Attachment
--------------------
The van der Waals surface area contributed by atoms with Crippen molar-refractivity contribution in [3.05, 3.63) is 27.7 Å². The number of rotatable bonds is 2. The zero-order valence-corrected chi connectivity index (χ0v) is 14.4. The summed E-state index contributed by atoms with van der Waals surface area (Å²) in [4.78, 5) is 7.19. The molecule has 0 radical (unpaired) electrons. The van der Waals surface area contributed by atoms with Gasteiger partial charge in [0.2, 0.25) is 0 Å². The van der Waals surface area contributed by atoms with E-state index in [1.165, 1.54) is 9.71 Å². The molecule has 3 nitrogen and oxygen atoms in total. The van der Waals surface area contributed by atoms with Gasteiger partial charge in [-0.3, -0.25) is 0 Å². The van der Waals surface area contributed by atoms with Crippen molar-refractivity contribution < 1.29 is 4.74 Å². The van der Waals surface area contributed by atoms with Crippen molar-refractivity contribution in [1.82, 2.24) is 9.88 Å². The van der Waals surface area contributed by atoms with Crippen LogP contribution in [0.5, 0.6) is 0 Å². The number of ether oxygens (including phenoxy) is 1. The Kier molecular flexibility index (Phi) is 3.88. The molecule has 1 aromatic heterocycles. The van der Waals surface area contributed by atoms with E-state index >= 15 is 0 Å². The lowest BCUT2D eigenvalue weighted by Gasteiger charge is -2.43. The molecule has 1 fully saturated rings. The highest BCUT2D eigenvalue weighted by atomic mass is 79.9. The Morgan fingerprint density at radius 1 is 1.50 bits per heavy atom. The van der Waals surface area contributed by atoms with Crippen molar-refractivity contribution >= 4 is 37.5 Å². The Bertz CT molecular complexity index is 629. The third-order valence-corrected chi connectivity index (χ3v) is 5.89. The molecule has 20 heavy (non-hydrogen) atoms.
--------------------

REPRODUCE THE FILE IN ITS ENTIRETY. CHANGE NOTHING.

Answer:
The van der Waals surface area contributed by atoms with Crippen molar-refractivity contribution in [3.05, 3.63) is 27.7 Å². The number of rotatable bonds is 2. The zero-order valence-corrected chi connectivity index (χ0v) is 14.4. The summed E-state index contributed by atoms with van der Waals surface area (Å²) in [4.78, 5) is 7.19. The molecule has 0 radical (unpaired) electrons. The van der Waals surface area contributed by atoms with Gasteiger partial charge in [0.2, 0.25) is 0 Å². The van der Waals surface area contributed by atoms with E-state index in [1.165, 1.54) is 9.71 Å². The molecule has 3 nitrogen and oxygen atoms in total. The van der Waals surface area contributed by atoms with Gasteiger partial charge in [-0.3, -0.25) is 0 Å². The van der Waals surface area contributed by atoms with Crippen molar-refractivity contribution < 1.29 is 4.74 Å². The van der Waals surface area contributed by atoms with Crippen molar-refractivity contribution in [1.82, 2.24) is 9.88 Å². The van der Waals surface area contributed by atoms with Crippen LogP contribution in [0.5, 0.6) is 0 Å². The number of ether oxygens (including phenoxy) is 1. The Kier molecular flexibility index (Phi) is 3.88. The molecule has 1 aromatic heterocycles. The van der Waals surface area contributed by atoms with E-state index >= 15 is 0 Å². The lowest BCUT2D eigenvalue weighted by Gasteiger charge is -2.43. The molecule has 1 fully saturated rings. The highest BCUT2D eigenvalue weighted by atomic mass is 79.9. The Morgan fingerprint density at radius 1 is 1.50 bits per heavy atom. The van der Waals surface area contributed by atoms with Crippen molar-refractivity contribution >= 4 is 37.5 Å². The Bertz CT molecular complexity index is 629. The third-order valence-corrected chi connectivity index (χ3v) is 5.89. The molecule has 20 heavy (non-hydrogen) atoms.